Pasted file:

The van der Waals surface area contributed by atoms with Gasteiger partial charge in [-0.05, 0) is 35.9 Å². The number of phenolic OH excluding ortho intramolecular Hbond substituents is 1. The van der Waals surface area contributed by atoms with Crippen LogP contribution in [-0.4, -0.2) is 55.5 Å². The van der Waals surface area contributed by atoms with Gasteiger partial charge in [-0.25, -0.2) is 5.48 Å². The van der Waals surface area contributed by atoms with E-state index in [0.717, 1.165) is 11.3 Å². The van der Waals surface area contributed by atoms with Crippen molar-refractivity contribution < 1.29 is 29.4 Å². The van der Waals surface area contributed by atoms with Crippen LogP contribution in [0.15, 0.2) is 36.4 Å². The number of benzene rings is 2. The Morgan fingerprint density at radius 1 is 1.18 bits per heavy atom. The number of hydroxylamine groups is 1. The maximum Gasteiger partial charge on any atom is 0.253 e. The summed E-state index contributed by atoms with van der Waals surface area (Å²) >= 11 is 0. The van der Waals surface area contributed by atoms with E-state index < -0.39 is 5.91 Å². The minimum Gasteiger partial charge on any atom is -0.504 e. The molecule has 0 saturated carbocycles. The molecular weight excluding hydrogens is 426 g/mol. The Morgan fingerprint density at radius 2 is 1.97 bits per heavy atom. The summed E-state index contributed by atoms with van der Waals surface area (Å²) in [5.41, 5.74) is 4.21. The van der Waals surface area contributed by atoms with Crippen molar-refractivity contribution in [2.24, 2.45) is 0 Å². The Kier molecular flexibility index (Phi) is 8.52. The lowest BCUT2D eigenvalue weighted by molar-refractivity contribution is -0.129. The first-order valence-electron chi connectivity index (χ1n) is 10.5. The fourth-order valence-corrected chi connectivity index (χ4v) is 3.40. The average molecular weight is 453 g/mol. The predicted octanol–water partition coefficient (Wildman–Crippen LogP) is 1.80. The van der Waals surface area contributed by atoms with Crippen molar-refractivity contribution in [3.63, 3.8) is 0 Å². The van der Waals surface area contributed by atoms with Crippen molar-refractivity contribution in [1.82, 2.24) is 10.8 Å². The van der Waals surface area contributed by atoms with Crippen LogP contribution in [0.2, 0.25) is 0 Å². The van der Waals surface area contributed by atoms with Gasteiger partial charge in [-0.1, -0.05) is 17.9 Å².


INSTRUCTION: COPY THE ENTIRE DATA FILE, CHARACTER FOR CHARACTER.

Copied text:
The van der Waals surface area contributed by atoms with Gasteiger partial charge in [-0.05, 0) is 35.9 Å². The number of phenolic OH excluding ortho intramolecular Hbond substituents is 1. The van der Waals surface area contributed by atoms with Crippen LogP contribution in [-0.4, -0.2) is 55.5 Å². The van der Waals surface area contributed by atoms with Gasteiger partial charge in [-0.25, -0.2) is 5.48 Å². The van der Waals surface area contributed by atoms with E-state index in [0.717, 1.165) is 11.3 Å². The van der Waals surface area contributed by atoms with Crippen molar-refractivity contribution < 1.29 is 29.4 Å². The van der Waals surface area contributed by atoms with Crippen LogP contribution in [0.15, 0.2) is 36.4 Å². The number of benzene rings is 2. The Morgan fingerprint density at radius 1 is 1.18 bits per heavy atom. The number of hydroxylamine groups is 1. The maximum Gasteiger partial charge on any atom is 0.253 e. The summed E-state index contributed by atoms with van der Waals surface area (Å²) >= 11 is 0. The van der Waals surface area contributed by atoms with E-state index < -0.39 is 5.91 Å². The minimum Gasteiger partial charge on any atom is -0.504 e. The molecule has 0 saturated carbocycles. The molecular weight excluding hydrogens is 426 g/mol. The Morgan fingerprint density at radius 2 is 1.97 bits per heavy atom. The summed E-state index contributed by atoms with van der Waals surface area (Å²) in [5.41, 5.74) is 4.21. The van der Waals surface area contributed by atoms with Crippen molar-refractivity contribution in [2.24, 2.45) is 0 Å². The Kier molecular flexibility index (Phi) is 8.52. The lowest BCUT2D eigenvalue weighted by molar-refractivity contribution is -0.129. The first-order valence-electron chi connectivity index (χ1n) is 10.5. The fourth-order valence-corrected chi connectivity index (χ4v) is 3.40. The average molecular weight is 453 g/mol. The predicted octanol–water partition coefficient (Wildman–Crippen LogP) is 1.80. The van der Waals surface area contributed by atoms with Crippen molar-refractivity contribution in [3.63, 3.8) is 0 Å². The van der Waals surface area contributed by atoms with Crippen molar-refractivity contribution in [1.82, 2.24) is 10.8 Å². The van der Waals surface area contributed by atoms with Crippen LogP contribution in [0.2, 0.25) is 0 Å². The van der Waals surface area contributed by atoms with Gasteiger partial charge in [-0.1, -0.05) is 17.9 Å².